A number of central banks have hinted at more monetary policy support. And that's breathed new life into stock markets from Asia to Europe. The u-turn follows a global market rout since the turn of the year.
World stocks recorded their biggest rise in a month on Friday as share markets in Asia saw their best day in three months and European indices rose for a second consecutive day.
The pan-European FTSEurofirst 300 was up 2.5 percent in morning trade. recovering some lost ground after slumping 7 percent since the start of the year.
Oil stocks were the top sectoral gainers, up 4.4 percent, after a rally brought crude prices back above the key mark of $30 (27.6 euros) per barrel from a 12-year low of $26 on Wednesday.
The surge comes a day after ECB President Mario Draghi signaled the central bank would ease policy further at its next meeting in March to combat fading growth and disinflation.
Draghi reiterated his message at the World Economic Forum in Davos on Friday: "We have plenty of instruments and especially we have the determination and willingness and capacity of the Governing Council to act and deploy these instruments."
Asked in Davos about a financial market rout since the start of the year, he described it as "market vibrations, gyrations" and said it was premature to say that the global economic outlook had worsened as a consequence.
ECB chief Mario Draghi believes the outlook for a gradual recovery in the eurozone has not changed in spite of the current stock market turmoil
Central banks open taps
Investors seized on Draghi's comments and bet that the Bank of Japan (BoJ) might also ease policy further next week. Japan's benchmark Nikkei index soared nearly 6 percent following a report in the Nikkei business daily on Friday, saying the central bank was considering whether to add stimulus to counter the risks of slumping oil prices and a stronger yen.
This was grist to the mill for those expecting more action from the People's Bank of China (PBoC). The central bank has already been generous with liquidity, pumping a net 315 billion yuan ($48 billion, 44.2 billion euros) into the banking system ahead of the Lunar New Year holiday in early February.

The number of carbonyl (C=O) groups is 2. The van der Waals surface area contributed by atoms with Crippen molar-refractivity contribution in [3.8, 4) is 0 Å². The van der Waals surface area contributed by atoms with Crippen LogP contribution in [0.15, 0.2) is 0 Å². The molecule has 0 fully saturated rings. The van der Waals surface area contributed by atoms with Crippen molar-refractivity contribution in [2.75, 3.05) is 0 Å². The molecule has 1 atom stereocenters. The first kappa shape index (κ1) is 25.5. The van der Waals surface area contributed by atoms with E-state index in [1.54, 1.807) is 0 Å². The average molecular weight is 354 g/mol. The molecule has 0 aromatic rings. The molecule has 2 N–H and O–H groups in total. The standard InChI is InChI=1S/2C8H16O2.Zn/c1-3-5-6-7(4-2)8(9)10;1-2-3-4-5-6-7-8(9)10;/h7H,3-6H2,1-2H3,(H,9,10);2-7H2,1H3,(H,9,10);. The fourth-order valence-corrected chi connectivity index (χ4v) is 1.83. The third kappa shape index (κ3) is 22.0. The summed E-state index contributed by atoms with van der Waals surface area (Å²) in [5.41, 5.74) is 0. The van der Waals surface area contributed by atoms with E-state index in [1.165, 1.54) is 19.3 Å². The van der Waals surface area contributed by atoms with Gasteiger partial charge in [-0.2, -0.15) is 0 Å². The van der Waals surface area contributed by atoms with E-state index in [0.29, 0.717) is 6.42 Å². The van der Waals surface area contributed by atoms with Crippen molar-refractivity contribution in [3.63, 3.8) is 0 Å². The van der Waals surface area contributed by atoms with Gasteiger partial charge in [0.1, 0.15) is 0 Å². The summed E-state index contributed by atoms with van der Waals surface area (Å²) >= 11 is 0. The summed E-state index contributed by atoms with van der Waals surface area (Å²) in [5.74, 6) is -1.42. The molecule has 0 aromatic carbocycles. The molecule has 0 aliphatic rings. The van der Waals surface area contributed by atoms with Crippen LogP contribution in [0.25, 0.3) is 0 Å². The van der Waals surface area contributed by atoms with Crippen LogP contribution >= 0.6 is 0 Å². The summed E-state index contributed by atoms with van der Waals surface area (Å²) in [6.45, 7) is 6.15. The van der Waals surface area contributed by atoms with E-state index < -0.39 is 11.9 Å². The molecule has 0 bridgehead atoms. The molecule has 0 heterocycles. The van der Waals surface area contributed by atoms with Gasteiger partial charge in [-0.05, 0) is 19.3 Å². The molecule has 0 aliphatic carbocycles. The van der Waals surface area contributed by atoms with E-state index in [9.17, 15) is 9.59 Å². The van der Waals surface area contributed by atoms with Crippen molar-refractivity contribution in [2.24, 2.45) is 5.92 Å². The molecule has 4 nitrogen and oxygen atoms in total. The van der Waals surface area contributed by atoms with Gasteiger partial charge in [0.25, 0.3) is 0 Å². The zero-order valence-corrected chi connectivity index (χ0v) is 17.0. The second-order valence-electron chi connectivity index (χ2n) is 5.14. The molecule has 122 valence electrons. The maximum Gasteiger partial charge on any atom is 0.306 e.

It was the biggest weekly injection since January 2014 and analysts suspected it was larger than that warranted to avoid any hint of a cash crunch during the long holiday.
As a result, China's CSI300 index of the largest listed companies in Shanghai and Shenzhen closed up 1 percent. The indexes veered between positive and negative territory during the day, with little volume behind the trade. The Shanghai Composite did at least end the week marginally higher than it began, for the first time in 2016.
However, investors appear increasingly reluctant to risk their money on China's fickle markets, which have slumped about 17 percent so far this year.
City of London Markets trader Markus Huber projected the current level of central bank stimulus might not be enough to "push concerns about the Chinese economy out of the limelight."
"More action will be needed in order to bring much needed long-term calm and optimism back into the markets," he told the Reuters news agency.
And John Reid, strategist at Deutsche Bank in London, told the same news agency: "With inflation so low, it would be strange if central banks didn't do more in the face of such market turmoil and elevated risk factors."
He fears, however, the policy won't be "a major growth stimulant," but that the extra liquidity will further inflate asset prices.
uhe/pad (AFP, dpa, Reuters)